WASHINGTON – Years without an intelligence strategy to secure U.S. borders resulted in uncoordinated and sometimes incomplete threat information about immigrants, a top counterterrorism official said Wednesday.
Only over the past year has the Bush administration begun to develop plans to analyze border security gaps with information gleaned from all the intelligence agencies, the official told a House committee.
"When I came in, we did not have an intelligence campaign plan against the border," said Charles Allen, who joined the Homeland Security Department last fall as its intelligence chief. "I agree with you that we should have done more earlier, but we are now at this vigorously."
Allen said the department is in the early stages of completing a comprehensive border intelligence strategy, which includes working with the Pentagon on surveillance and reconnaissance programs.
He declined to disclose many details of the plans, citing security concerns. But he said the department has created an office to analyze threats at borders, including drug and immigrant smuggling and money laundering.
Allen also cited the need "to bring all the capabilities of the national intelligence community onto this problem."
Democrats on the House Homeland Security Committee said they were outraged that security officials were unaware of some vulnerabilities at the more than 19,000 miles of the U.S. border.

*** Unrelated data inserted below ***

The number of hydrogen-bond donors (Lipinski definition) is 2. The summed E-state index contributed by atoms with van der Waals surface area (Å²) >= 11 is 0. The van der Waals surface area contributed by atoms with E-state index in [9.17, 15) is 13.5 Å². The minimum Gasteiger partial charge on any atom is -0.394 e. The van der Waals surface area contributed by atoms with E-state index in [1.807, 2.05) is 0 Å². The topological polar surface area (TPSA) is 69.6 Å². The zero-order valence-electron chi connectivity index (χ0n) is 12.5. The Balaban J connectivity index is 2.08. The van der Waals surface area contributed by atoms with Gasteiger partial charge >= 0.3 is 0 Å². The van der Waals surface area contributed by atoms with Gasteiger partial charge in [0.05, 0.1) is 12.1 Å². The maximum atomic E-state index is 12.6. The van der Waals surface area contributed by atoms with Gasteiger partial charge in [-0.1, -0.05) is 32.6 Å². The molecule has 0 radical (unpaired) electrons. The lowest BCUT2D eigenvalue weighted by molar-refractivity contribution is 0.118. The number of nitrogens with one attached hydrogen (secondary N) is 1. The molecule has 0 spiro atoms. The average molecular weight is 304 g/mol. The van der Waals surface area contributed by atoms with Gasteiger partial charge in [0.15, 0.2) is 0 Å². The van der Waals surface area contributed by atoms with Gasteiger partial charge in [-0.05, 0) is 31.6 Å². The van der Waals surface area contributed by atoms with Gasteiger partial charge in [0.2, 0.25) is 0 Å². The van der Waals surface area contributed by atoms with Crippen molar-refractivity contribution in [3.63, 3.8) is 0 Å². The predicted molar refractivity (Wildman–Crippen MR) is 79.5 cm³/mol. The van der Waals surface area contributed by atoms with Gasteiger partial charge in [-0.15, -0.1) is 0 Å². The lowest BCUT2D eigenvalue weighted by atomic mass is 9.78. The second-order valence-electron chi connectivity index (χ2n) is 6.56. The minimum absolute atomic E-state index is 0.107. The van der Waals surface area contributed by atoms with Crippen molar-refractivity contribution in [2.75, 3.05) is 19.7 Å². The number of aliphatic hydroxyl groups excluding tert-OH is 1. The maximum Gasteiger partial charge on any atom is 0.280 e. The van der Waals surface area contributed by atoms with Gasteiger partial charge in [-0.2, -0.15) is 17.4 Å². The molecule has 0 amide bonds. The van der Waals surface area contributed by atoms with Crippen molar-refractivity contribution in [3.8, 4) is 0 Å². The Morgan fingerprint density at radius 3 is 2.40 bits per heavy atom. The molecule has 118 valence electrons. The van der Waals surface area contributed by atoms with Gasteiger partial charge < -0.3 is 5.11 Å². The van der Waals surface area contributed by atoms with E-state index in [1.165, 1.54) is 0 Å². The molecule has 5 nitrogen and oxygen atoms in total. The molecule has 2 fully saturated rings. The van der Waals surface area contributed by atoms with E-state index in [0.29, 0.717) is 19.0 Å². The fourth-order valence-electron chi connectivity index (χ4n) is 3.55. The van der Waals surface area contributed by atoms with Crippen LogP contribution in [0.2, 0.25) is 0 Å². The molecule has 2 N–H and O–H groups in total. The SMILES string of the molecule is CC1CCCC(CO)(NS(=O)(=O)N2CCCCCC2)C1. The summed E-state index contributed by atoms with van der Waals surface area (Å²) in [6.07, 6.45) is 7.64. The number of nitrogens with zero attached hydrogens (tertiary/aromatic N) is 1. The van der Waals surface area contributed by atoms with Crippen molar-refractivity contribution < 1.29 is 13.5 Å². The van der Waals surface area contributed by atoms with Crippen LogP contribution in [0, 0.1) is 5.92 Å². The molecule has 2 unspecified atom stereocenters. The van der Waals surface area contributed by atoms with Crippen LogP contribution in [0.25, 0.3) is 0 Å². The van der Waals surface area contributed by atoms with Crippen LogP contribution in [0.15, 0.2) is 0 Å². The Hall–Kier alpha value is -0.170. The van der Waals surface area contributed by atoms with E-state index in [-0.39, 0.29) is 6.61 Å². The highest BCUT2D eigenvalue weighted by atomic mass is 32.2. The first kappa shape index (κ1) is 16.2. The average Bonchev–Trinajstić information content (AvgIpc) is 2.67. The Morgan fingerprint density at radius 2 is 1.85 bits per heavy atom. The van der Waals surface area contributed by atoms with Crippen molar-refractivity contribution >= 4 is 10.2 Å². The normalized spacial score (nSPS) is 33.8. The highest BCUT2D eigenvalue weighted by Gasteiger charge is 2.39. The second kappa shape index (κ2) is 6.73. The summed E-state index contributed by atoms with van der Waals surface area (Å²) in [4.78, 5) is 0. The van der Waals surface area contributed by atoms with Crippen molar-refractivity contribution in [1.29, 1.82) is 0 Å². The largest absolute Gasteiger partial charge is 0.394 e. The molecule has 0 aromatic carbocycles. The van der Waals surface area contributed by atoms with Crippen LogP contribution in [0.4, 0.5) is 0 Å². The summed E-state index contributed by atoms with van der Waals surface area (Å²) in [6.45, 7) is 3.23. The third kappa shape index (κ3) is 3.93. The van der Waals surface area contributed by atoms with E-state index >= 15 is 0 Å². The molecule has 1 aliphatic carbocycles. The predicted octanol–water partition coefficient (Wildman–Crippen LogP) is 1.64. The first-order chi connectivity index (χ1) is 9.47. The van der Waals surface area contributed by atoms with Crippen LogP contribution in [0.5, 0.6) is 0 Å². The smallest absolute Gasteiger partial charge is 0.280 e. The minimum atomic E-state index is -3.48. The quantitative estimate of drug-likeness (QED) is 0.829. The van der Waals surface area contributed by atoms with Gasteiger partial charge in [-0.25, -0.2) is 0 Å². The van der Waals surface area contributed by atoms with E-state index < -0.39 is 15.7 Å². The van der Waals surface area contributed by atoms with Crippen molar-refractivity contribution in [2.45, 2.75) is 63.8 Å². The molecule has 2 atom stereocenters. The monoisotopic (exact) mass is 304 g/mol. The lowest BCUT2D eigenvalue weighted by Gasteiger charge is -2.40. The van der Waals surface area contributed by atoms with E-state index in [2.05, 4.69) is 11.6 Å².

"Frankly, we should have been talking about border intelligence five years ago in the aftermath of 9/11," said Rep. Bennie Thompson of Mississippi, the committee's top Democrat.
The hearing came as House Republicans push for immigration legislation this year to tighten border security.
Rep. Rob Simmons, R-Conn., a former CIA officer, said federal officials arrest an average of 3,000 illegal immigrants in the U.S. daily — including one person "for terrorism or national security related reasons."
"Many come for opportunities that America provides, and we understand that," Simmons said. "But others have a more sinister intent."
Intelligence-driven border operations "will be the key to targeting and interdicting these threats before their arrival," he said.